Technical specifications and facts about the PWR BLOK 400-F (generation 3) unit.

Technical Specifications

The PWR BLOK 400-F generation 3 unit is the industrialised version of the PWR BLOK unit, of which Swedish Stirling is presently starting mass production. The primary developmental focus of generation 3 has been on modifications and upgrades of the PWR BLOK unit that reduce production costs, facilitate operation and maintenance, enable the smallest possible environmental impact, and facilitate energy recovery. Standardisation, Modulisation, Size reduction, Version limitations, Standardised stock item range, Design-to-Cost and Design-for-Assembly have been some of the watchwords for the development work.

Various technical facts about generation 3 of the PWR BLOK 400-F unit are given below. The exploded view drawing below also shows the different components and subsystems that can be found in the unit’s “warm” and “cold” compartments.



Standardisation for low production and operating costs

PWR BLOK generation 3 has identical dimensions, with a 40ft-High Cubicle (compared to the previously somewhat unusual 45ft) Container, and can be handled as such along the entire transport chain to the final destination. This means low transport costs. The unit is divided into a warm compartment (the side with the Stirling units), and a cold compartment – the Service side – into which mainly temperature-sensitive components are fitted. The unit consists of 7 completely identical cells with space for two Sterling units, a lower and an upper one, in each cell. The 14 Stirling units are also completely identical, and contain a Stirling engine and a generator, as well as other components. This means we have a minimal number of items in production and as spare parts. Having spare parts for one Stirling unit is tantamount to having them for all 14 units. Modifications in generation 3 also increase the usage rate for the customer. If the control computer shuts down an engine due to a fault of some kind, and it does not restart after a number of attempts, the faulty Sterling unit can be replaced with one that works in less than 15 minutes.


Lowest possible environmental impact

PWR BLOK gen3 also has less environmental impact than the previous version. We have chosen to use Magnelis plating, with its unique surface treatment that does not require aftercare, for the sides and top. This means that only the container’s welded structure needs to be painted, and therefore we save on litres of paint, resulting in a lower environmental impact and lower cost. For the same reason, and on account of specific requirements, we also use a lot of stainless steel, mostly for pipelines. We have also minimised material consumption by reinforcing the containers with a number of temporary, diagonal, tension rods during transport, and thereby also minimised costs. The components to be assembled on the exterior of the PWR BLOK unit during installation are enclosed internally in the PWR BLOK unit until they reach their destination, where they are unpacked and assembled externally. PWR BLOK gen3 also has a very high end-of-life energy recovery rate after approximately 25 years of service.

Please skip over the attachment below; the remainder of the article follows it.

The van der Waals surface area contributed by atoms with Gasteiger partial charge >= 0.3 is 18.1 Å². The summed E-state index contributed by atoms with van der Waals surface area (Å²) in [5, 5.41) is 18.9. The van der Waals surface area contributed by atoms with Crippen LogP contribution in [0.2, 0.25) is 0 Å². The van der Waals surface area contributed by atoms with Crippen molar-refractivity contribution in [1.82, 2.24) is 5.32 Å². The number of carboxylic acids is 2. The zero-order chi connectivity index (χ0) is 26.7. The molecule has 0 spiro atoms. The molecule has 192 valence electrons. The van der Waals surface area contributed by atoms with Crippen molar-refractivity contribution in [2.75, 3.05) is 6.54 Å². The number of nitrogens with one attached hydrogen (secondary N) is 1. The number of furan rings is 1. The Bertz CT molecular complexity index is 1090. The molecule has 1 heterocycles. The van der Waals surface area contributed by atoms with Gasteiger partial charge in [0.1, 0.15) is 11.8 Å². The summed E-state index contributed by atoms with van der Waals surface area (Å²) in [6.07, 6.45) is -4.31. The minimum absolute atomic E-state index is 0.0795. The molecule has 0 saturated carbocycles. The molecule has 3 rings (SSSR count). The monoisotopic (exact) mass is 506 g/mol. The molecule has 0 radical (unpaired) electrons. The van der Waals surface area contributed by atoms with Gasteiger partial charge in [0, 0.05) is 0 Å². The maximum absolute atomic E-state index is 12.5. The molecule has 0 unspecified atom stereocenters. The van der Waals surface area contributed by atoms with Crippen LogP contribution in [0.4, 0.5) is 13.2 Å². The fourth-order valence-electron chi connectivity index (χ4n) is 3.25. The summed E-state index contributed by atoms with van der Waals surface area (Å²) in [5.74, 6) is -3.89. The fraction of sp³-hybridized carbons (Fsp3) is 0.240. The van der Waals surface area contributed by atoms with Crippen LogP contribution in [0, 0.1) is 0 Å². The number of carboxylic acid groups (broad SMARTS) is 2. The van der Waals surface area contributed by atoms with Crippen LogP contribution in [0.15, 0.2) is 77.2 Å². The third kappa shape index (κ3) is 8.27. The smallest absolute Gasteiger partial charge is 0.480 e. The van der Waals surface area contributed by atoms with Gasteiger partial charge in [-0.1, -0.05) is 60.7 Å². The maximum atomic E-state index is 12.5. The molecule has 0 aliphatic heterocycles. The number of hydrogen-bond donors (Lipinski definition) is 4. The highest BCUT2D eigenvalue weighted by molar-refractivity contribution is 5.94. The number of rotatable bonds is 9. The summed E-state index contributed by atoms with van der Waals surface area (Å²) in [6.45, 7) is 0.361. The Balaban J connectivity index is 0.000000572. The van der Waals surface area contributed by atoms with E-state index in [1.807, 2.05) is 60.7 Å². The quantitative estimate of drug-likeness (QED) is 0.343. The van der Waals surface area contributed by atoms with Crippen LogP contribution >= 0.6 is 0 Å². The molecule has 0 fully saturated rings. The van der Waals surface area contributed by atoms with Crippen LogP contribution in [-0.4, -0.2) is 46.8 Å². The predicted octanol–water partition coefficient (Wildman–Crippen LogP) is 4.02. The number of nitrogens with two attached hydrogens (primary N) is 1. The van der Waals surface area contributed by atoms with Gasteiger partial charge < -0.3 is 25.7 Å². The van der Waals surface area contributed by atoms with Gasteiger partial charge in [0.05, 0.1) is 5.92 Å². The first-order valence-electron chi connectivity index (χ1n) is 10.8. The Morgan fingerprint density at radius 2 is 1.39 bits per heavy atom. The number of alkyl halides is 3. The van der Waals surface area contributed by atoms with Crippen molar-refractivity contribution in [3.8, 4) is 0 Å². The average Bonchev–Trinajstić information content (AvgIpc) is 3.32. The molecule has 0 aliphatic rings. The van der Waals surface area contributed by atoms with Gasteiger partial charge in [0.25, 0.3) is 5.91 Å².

Robust safety systems

As the residual gases from metal production that are used as fuel are both toxic and potentially explosive, strict safety regulations apply to our product. The PWR BLOK has a number of automated, built-in safety features. There is a pre start-up check for instance, to ensure that we have access to nitrogen gas, fuel gas and working gas, all at the correct pressure, before it is even possible to start up the Stirling units. All of the safety features are built-in, and each Stirling unit and all of the other subsystems in the PWR BLOK unit are continuously and individually monitored by the process computer in the PWR BLOK unit. We also have subsystem pressure sensors, pressure switches, level sensors etc., which monitor processes and safety. If, in spite of all of these safeguards, some form of leakage should occur, we have gas detectors at strategic positions that sound the alarm and suspend the process. If a Stirling engine’s combustion chamber is not working as intended, the control computer shuts down the Stirling engine in question, and then proceeds to automatically flush the combustion chamber and exhaust gas piping with nitrogen gas, which ensures that no combustible gas or oxygen remains in these parts of the PWR BLOK unit.


Other systems during installation

The PWR BLOK unit is the largest and most complex unit that is installed on-site, but there are two additional units to the PWR BLOK that are installed. The first is a fuel gas unit, which ensures that the fuel gas is at the correct pressure and has a low moisture content, as well as filtering out larger particles from the gas before it is fed into the PWR BLOK unit. The other unit is a large, standardised industrial cooler (9m long), which provides the Stirling engines in the PWR BLOK unit with cooling water.